Toliara, St. Augustine Canyon and Anakao IMMA

Size in Square Kilometres

6 069 km2

Qualifying Species and Criteria

Humpback whale – Megaptera novaeangliae

Criterion C (1)

Indian Ocean humpback dolphin – Sousa plumbea

Criterion A; B (1)

Spinner dolphin – Stenella longirostris

Criterion B (2)

Risso’s dolphin – Grampus griseus

Criterion B (2)

Short-finned pilot whale – Globicephala macrorhynchus

Criterion B (2)

Marine Mammal Diversity 

Criterion D (2)

Balaenoptera bonaerensis, Balaenoptera musculus brevicauda, Balaenoptera musculus intermedia, Balaenoptera physalus, Eubalaena australis, Kogia sima, Lagenodelphis hosei, Peponocephala electra, Physeter macrocephalus, Pseudorca crassidens, Stenella attenuata, Steno bredanensis, Tursiops aduncus, Tursiops truncatus

Download fact sheet


This region in the Southwest of Madagascar is dominated by  the third largest reef system in the world, the  Grand Recif de Toliara, which is made up of barrier and fringing reefs and extensive shallow lagoons.  The IMMA also includes coastal mangroves, submarine canyons, a relatively narrow shelf, and a steep continental slope. These diverse habitats support high cetacean biodiversity, with a minimum of 18 documented species, including five baleen whales, two highly coastal dolphin species, and 11 species of oceanic dolphins and toothed whales. The Toliara and Anakao area is a well-documented breeding area for humpback whales (Megaptera novaeangliae), and a migratory area for Antarctic and pygmy blue whales (Balaenoptera musculus intermedia and B. m. brevicauda), fin whales (Balaenoptera physalus) and Antarctic minke whales (Balaenoptera bonaerensis). The Endangered Indian Ocean humpback dolphins (Sousa plumbea) and Near Threatened Indo-Pacific bottlenose dolphins (Tursiops aduncus) that are found in the IMMA’s inshore waters were the target of active directed hunts, and are still at risk of bycatch in artisanal fisheries in the region.

Description of Qualifying Criteria

Criterion A – Species or Population Vulnerability

Indian Ocean humpback dolphin (Sousa plumbea), IUCN Red List Endangered: A population resides in the near coastal habitat of this region, as documented by several studies (Andrianarivelo 2001, Razafindrakoto et al 2004, Van Canneyt et al. 2010, Cerchio et al. 2015). There is a history of extensive artisanal hunting and bycatch in local fisheries that has resulted in a documented decline in group size and encounter rate of groups and individuals (Andrianarivelo 2001, Razafindrakoto et al 2004, Cerchio et al. 2009, 2015). However, conservation efforts working with local villages to develop community-based protection mechanisms, outreach and education, and alternative-livelihoods to replace hunting, has resulted in the apparent cessation of hunting among the three main “Communes” (groups of villages) of the Anakao region (Cerchio et al. 2014, Andrianarivelo, personal communication). These conservation efforts are currently sustained by the presence of a community-based Association for the Protection of Whales and Dolphins (or in Malagasy, Fikambanana Miaro ny Trozona sy Fesotra, FMTF), consisting entirely of traditional Vezo fishers from the three participating Communes (Cerchio et al. 2014).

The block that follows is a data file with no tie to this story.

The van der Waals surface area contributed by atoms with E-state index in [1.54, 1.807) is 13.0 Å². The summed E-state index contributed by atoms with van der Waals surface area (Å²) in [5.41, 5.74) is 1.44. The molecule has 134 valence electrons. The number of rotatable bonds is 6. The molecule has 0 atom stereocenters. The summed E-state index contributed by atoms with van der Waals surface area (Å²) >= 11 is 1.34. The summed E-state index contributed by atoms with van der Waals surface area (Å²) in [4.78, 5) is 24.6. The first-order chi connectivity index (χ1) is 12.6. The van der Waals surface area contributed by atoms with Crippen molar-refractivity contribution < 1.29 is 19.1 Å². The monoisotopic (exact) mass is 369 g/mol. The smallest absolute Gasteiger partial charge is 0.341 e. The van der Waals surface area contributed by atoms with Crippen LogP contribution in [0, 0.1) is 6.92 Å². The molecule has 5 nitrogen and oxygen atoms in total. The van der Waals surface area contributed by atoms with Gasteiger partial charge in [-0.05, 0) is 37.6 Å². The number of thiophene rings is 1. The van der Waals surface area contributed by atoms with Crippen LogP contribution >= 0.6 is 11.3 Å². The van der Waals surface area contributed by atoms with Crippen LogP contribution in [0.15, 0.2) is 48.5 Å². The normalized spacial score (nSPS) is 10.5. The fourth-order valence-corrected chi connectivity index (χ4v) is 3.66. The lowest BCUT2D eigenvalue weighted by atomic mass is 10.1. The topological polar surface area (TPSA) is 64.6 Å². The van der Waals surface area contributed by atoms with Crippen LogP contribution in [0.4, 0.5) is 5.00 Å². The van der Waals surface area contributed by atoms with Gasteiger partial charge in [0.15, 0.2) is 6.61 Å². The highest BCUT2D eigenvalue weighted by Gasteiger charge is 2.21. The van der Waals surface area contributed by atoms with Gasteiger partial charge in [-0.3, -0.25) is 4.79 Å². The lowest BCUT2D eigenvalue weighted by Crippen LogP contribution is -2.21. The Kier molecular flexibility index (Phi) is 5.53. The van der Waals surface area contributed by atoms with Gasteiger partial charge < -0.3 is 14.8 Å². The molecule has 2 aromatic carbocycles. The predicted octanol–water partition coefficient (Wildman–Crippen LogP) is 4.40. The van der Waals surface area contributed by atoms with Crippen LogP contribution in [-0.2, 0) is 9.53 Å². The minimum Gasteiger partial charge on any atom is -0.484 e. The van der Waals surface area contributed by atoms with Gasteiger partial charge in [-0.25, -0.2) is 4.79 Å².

Criterion B: Distribution and Abundance

Sub-criterion B1: Small and Resident Populations 

Indian Ocean humpback dolphin, Sousa plumbea: The impacted small population, as described above, is likely resident in the area, although the extent of individual movements is unknown. Photographic identification data collected within the IMMA between 2004 and 2009, indicate relatively few individuals (almost certainly <50) with several re-sighted between years; at least one individual was sighted in four of the five years in which photographic data were collected (Cerchio et al. 2015, Cerchio and Andrianarivelo, unpublished data). Group size was relatively small compared to other areas with a mean of 3.6 individuals, and exhibited a declining trend from 2004 to 2013 (Cerchio et al. 2015).  Other regions in the southwest Indian Ocean have documented partially resident to highly resident populations, including Maputo Bay, Mozambique (Guissamulo & Cockcoft 2004), Richards Bay/KwaZulu-Natal coast, South Africa (Keith et al. 2002), and Zanzibar, Tanzania (Stensland et al. 2006). Sub-criterion B2: Aggregations